A surprising lack of mermaids

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The Orwell Mermaid is a proper mermaid story, very similar to Hans Christian Anderson’s Little Mermaid, but with an even more tragic ending than the Anderson story.  It’s a strange thing, though.  This mermaid story is one of very few in Suffolk.  There’s the Wildman of Orford, of course, but others are few and far between.  There’s a tale that a mermaid tried to gain entry to All Saints church in Sheringham, in Norfolk, but was told to go because she wasn’t a Christian – she nipped in, though, and is immortalised on a bench end.

Then there’s the Kessingland Nessie – or Kessie? – first spotted in 1750, it was seen by H Rider Haggard’s daughter in 1912, further up the coast in Norfolk by the crew of the Kellett in 1923, and again at Kessingland by beach walkers in 1978, but not seen as far as I know since – do you know? Captain Haselfoot of the Kellett writes in the log of the ship this account: ‘The time was about 9am. It was a summer day and the weather was calm and clear. I am not sure whether the sun was actually shining. I then observed rising out of the water about 200 yards from the ship, a long, serpentine neck, projecting from six or seven feet above the water. I observed this neck rising out of the water twice, and it remained up, in each case, for four or five seconds. Viewing with the naked eye only, I could not make out precisely what the head was like.’ It’s hard to doubt the captain – and it was also seen by another officer.  Who knows what lurks beneath?  One feels that Pleasurewood Hills has missed a trick in not having ride dedicated to our local Kessie…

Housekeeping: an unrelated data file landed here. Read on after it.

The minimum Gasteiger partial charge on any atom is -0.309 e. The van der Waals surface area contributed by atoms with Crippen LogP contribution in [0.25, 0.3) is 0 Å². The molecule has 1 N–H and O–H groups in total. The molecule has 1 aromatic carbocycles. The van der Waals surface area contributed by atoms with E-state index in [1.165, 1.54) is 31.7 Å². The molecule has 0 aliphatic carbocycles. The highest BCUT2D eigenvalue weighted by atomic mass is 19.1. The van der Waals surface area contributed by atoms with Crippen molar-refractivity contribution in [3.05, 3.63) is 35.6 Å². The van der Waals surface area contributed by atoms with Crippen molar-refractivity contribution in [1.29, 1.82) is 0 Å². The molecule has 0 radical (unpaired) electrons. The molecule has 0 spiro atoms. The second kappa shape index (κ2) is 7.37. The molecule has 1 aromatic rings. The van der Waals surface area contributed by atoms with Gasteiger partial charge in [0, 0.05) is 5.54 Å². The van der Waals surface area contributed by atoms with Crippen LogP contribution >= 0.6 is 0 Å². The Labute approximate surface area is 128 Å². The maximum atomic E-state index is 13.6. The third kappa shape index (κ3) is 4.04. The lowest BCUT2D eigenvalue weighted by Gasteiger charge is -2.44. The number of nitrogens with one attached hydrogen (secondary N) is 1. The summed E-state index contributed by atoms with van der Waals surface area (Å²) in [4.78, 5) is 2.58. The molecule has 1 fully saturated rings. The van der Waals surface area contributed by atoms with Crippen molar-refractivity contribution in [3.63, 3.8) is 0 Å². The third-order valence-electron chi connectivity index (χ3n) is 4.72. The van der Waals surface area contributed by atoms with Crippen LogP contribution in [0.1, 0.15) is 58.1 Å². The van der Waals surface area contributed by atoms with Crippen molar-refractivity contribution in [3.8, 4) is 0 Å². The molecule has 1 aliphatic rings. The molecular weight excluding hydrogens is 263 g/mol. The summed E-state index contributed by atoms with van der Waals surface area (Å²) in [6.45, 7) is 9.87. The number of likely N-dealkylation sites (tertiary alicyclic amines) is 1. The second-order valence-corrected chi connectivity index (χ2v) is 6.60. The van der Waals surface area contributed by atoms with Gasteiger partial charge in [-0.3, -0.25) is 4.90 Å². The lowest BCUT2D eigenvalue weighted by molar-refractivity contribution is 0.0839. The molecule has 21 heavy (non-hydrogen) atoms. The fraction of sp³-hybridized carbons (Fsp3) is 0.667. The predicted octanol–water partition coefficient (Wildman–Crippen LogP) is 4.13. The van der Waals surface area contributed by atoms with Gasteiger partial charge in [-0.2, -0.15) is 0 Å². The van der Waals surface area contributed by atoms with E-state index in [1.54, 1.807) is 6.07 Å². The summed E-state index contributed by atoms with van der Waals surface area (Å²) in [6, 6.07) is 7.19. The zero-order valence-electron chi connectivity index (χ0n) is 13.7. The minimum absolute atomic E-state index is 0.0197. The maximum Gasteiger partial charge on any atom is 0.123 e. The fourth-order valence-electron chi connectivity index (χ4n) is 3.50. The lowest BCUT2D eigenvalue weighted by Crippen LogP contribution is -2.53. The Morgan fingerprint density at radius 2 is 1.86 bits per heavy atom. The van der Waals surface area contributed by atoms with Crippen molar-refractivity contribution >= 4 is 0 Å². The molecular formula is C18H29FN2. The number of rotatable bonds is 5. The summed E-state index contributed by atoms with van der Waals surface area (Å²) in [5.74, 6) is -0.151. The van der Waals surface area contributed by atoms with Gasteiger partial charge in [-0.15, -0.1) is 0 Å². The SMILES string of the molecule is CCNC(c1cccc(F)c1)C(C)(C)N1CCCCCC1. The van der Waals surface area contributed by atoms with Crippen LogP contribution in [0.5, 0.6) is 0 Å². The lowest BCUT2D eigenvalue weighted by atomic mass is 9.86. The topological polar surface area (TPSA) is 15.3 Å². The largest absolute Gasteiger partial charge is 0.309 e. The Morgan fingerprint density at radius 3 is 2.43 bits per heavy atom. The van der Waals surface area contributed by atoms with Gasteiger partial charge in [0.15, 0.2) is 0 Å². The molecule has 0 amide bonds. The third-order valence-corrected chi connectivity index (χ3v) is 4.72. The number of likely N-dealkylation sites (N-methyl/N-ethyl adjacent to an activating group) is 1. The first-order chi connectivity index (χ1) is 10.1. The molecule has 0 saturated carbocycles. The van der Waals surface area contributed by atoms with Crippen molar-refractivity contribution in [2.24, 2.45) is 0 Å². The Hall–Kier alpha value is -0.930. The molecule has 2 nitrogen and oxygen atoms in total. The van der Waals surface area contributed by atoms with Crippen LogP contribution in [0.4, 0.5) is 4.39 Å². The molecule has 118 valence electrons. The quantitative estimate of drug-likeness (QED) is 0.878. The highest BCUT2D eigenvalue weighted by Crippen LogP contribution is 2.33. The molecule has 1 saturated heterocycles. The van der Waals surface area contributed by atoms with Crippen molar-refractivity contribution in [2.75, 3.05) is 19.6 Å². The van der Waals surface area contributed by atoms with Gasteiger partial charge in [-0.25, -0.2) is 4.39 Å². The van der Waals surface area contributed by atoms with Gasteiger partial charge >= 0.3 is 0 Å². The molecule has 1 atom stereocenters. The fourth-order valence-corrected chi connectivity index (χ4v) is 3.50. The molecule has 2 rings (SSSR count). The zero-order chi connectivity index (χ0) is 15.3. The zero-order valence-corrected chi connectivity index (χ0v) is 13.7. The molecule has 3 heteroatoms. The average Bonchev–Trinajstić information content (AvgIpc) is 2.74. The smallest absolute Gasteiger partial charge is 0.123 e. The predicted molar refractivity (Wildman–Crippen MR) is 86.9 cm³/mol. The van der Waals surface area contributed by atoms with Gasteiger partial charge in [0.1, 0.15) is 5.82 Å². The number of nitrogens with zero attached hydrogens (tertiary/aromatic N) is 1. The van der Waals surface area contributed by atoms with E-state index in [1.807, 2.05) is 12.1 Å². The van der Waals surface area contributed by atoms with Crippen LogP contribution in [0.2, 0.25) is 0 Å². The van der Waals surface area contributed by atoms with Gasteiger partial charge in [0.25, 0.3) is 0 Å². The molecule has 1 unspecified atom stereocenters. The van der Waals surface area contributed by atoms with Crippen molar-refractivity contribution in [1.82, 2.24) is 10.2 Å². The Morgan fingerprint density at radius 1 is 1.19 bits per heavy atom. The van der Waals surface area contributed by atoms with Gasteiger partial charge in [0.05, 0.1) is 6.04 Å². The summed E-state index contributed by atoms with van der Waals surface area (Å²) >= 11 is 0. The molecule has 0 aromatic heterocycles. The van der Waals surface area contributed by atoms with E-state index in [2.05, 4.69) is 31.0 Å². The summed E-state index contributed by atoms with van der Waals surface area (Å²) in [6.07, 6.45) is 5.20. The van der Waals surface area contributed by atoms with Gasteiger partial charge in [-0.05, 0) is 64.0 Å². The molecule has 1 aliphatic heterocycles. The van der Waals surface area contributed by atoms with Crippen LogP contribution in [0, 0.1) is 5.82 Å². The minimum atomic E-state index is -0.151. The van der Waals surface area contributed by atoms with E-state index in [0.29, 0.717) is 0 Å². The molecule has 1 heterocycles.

In Suffolk the place to find mermaids, though, is not in la mer, but in freshwater – especially in pools. These mermaids are not the romantic (but still potentially deadly) figures we know from fairy stories, but rather a slightly different kind of monster.  In the northern Midlands and she’s called Jenny Greenteeth, in Yorkshire and Lancashire she’s a grindylow, and Peg Powler on the River Tees.  She’s like the Japanese kappa, and the Slavic vodyanoi or vodnik, the Scottish kelpie and many many more. She’s there as a bogeyman with one role – a role adults have assigned her.  She’s there to frighten children off from playing too near water, and expose themselves to the very real and present danger of drowning.

They are most prevalent in the Ipswich area and around – Yoxford and Rendlesham have sightings, and they’ve also been seen on the River Gipping between Needham Market and Ipswich. No surprise then that our sea mermaid came up the Orwell.  This is from an old man writing into the Ipswich Journal in 1877, ‘When I was quite a child, in 1814, we used to play at Rendlesham where there was a pond at one end with trees round it, the grass in early spring full of flowers … If we went too near our nursemaid would call out to us not to go so near ‘lest the mermaid should come and crome us in.’ A crome is a pond raking tool with sharp tines that curl over a bit like a person’s hand. There are still a few pools out of Rendlesham heading towards Campsea Ash, so beware if you are taking your children there, our mermaids are beautiful with long green hair and will entice your children if they can…

Image © Kirsty Hartsiotis, 2013

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